Annie Get Your Gun | Performing Arts Review | Chicago Reader

Annie Get Your Gun 

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Annie Get Your Gun, Marriott Theatre in Lincolnshire. Marc Robin's revival of Irving Berlin's treasure turns the theater space into a poster-filled, festively lit carnival tent. That's perfect, because Peter Stone's brilliant revision of the 1946 musical is set not in the Wild West but in Buffalo Bill's Wild West Show. The rambunctious courtship between sharpshooters Frank Butler and Annie Oakley gets a showbiz context, and Stone also updates the dialogue: Chief Sitting Bull has more dignity, and Annie is more of a feminist, learning how to exploit the double standard--this is a "scrappily ever after" fairy tale. Appropriately, "There's No Business Like Show Business" opens this version.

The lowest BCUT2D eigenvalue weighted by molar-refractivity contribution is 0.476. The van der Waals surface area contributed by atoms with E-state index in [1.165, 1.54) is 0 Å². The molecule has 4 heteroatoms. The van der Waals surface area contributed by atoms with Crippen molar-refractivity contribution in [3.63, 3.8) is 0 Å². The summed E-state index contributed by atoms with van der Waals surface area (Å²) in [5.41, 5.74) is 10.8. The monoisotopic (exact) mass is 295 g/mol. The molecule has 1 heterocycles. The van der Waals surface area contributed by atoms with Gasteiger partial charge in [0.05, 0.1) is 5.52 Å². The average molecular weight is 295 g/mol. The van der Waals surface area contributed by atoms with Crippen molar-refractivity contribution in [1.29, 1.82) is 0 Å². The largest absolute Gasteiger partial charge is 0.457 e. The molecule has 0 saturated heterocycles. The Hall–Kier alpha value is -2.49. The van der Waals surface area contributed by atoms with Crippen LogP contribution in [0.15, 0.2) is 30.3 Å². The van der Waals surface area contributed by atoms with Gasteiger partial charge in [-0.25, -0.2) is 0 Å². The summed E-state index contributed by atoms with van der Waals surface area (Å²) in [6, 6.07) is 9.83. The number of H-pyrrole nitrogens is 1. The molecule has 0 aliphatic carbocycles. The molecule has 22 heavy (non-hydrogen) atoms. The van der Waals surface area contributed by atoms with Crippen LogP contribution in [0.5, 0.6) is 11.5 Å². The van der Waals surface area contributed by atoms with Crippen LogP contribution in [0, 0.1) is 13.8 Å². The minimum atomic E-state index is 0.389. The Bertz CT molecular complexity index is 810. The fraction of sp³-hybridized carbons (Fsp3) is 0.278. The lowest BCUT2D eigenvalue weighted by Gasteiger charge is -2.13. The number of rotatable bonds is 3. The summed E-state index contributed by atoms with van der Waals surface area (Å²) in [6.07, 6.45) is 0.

Cleverly mounted, fast-paced, and as plucky as the musical itself, Marriott's production offers a happy contest between spectacle and sentiment. Roger Mueller is deadpan hilarious as Sitting Bull, and Robin's choreography delivers wildly athletic hoedowns, culminating in a joyous "I Got the Sun in the Morning." But there's nothing flashy about Susie McMonagle's Annie, who shows a dogged ardor for Edward Watts's hunky but insufferably smug Frank. Though Annie and Frank are self-promoting, leather-lunged, born-to-sawdust types, beneath the bravura this American Beatrice and Benedick just need an excuse to drop their rifles and exchange rings. As benevolent Buffalo Bill, James Harms helps them do what comes naturally--but the real matchmaker remains Irving Berlin's perfect songs.


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